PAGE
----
Financing your Business - Legal Aspects
Financing a Business. When starting any business, obtaining financing can often be one of the most important and challenging tasks. There are many ways for businesses to obtain start up capital or operating funds, but many of these options include legal consequences that business owners often fail to consider in advance.
What kind of financing is right for your business? From angel investors to crowdfunding, to loans and stock sales, there are a multitude of different funding options available. But, some require the business to give up a portion of its ownership and control, some require strict adherence to strict regulatory rules, and others may have significant financial consequences.
Financing Your Business
- Business Financing FAQ
Some of the most frequently asked questions about raising money for your small business.
- Business Financing Options
Information about forms of business financing for an initial investment or to solve financial problems of companies looking for finance to grow or those that are going through a bad phase financially.
- Financial Assistance - SBA
The U.S. Small Business Administration (SBA) provides business loan information for borrowers and for prospective lenders.
- Financing & Funding
Explore a variety of funding alternatives, including self-funding, angel funding, venture capital, grants, conventional loans, and special loan programs spsecifically for small businesses.
- Resources to help entrepreneurs plan, start and finance small businesses
- Small Business Guide to Government Grants and Loans
The U.S. government does offer a wide-variety of low-interest loans and venture capital financing programs to help entrepreneurs start and grow their businesses.
- Small Business Loans & Grants
Federal, state and local governments offer a wide range of financing programs to help small businesses start and grow their operations. These programs include low-interest loans, venture capital, and scientific and economic development grants.
Articles Related to Business Finance
- When a Business Folds, Who Is Responsible for Its Debts and Other Obligations?A common question among small business owners is who will be responsible for debts and other obligations if a business entity folds or reorganizes. Many things can happen in the life of a business entity, whether a corporation, LLC, partnership, or sole proprietorship, and this can lead to questions about who will be left holding the bag.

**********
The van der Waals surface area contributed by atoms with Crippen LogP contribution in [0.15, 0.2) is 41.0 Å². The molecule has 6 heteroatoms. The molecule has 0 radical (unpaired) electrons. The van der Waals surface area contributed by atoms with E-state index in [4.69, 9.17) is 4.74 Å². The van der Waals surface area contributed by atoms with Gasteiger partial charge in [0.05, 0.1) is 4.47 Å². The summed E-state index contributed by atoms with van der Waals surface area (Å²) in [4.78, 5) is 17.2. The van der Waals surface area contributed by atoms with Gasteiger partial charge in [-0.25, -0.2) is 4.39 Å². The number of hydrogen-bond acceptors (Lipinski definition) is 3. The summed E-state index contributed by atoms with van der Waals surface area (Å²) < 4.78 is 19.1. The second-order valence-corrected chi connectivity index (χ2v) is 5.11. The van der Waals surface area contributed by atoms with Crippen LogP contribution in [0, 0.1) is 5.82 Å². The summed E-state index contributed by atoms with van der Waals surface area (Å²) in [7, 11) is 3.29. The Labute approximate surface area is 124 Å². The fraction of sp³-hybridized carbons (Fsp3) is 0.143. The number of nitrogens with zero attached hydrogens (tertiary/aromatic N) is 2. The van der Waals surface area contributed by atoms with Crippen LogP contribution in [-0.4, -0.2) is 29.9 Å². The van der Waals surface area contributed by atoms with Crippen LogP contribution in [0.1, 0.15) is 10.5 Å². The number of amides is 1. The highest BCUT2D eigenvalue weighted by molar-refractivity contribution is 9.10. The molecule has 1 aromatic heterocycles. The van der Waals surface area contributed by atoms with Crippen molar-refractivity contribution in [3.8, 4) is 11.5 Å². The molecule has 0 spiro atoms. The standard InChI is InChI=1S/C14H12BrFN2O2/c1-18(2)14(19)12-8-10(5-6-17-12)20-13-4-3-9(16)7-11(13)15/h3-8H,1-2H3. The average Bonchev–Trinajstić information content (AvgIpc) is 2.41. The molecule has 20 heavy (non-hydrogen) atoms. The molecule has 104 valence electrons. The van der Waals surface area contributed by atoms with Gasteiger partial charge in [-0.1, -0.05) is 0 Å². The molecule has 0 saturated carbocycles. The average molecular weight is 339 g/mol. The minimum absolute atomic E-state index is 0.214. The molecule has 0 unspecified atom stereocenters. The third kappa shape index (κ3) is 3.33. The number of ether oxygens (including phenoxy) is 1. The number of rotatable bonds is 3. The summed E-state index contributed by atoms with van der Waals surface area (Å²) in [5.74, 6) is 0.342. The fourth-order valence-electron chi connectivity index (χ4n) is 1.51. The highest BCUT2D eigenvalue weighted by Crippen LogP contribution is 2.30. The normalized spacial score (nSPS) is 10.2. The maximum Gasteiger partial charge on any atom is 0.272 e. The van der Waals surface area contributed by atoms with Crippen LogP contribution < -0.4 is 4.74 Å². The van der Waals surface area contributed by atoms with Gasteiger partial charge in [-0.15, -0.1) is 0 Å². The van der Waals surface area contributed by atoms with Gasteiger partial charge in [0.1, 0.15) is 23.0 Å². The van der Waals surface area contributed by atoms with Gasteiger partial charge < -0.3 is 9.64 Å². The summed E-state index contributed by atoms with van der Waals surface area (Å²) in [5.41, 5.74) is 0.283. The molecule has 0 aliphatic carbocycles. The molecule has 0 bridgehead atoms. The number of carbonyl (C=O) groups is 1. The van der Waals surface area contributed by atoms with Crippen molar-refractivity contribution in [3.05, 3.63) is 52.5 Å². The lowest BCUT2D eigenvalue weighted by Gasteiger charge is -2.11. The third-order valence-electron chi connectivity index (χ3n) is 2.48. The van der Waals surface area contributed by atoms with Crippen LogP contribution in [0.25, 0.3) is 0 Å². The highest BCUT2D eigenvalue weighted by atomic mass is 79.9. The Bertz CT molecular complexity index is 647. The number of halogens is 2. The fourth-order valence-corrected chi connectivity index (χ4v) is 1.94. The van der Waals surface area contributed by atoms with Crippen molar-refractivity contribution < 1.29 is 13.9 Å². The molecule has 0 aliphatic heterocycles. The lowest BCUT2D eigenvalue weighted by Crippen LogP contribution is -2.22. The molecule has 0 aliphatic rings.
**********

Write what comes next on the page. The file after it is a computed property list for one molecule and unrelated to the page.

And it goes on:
- The Fallout of Arthur Andersen and Enron on the Legal Landscape of American AccountingIt may have been a decade ago, but the fallout of the accounting scandals of the late 1990's and early 2000's continue to resonate through both of the accounting and legal professions. The largely self-regulated accounting profession has enacted numerous changes that continue to evolve in response to the scandals and pressure from government agencies and the public.
- State Shuts Down Crowdfunding Website SoMoLend in OhioSince the JOBS Act became law, numerous crowdfunding websites have popped up on the Internet. This month, the first enforcement action was brought against a crowdfunding website.
- Crowdfunding, Crowdinvesting, Kickstarter, and the JOBS ActIn 2012, the US federal government passed a bill called the JOBS act. Among its provisions was one allowing for small investments in exchange for equity in that company or project without having to go through the SEC or qualify as an investor. What is the difference between crowdinvesting and crowdfunding, what is Kickstarter, and how does it all work from a legal standpoint?
- OTCMarkets TiersUnlike securities listed on stock exchanges such as NASDAQ or the NYSE, securities may trade through the OTCMarkets interdealer quotation system whether they are Securities and Exchange Commission (“SEC”) reporting issuer or not.
- Going Public Options for Foreign CompaniesGoing Public Options for Foreign Companies
- How Finra Rule 6490 Impacts Going Public TransactionsSmooth Sailing for Companies Avoiding Reverse Mergers in their Going Public Transactions.
- IPO Prospectus DeliveryUnder the Securities Act of 1933 as amended (the “Securites Act”), a Company that conducts an initial public offering (“IPO”) including in a going public transaction must adequately disclose material information to investors.
- The SEC Registration ProcessThe offer and sale of securities is regulated by the Securities Act of 1933, as amended (“1933 Act”). Section 5 of the 1933 Act requires any offering to be registered with the SEC or exempt from registration.
- Form 10 Shells l Reverse MergersIssuers seeking to raise capital often attempt to go public using a reverse merger with a public shell. Blank check companies that file Form 10 Registration Statements (“Form 10 Shells”) are marketed as handy vehicles private companies can use to go public easily.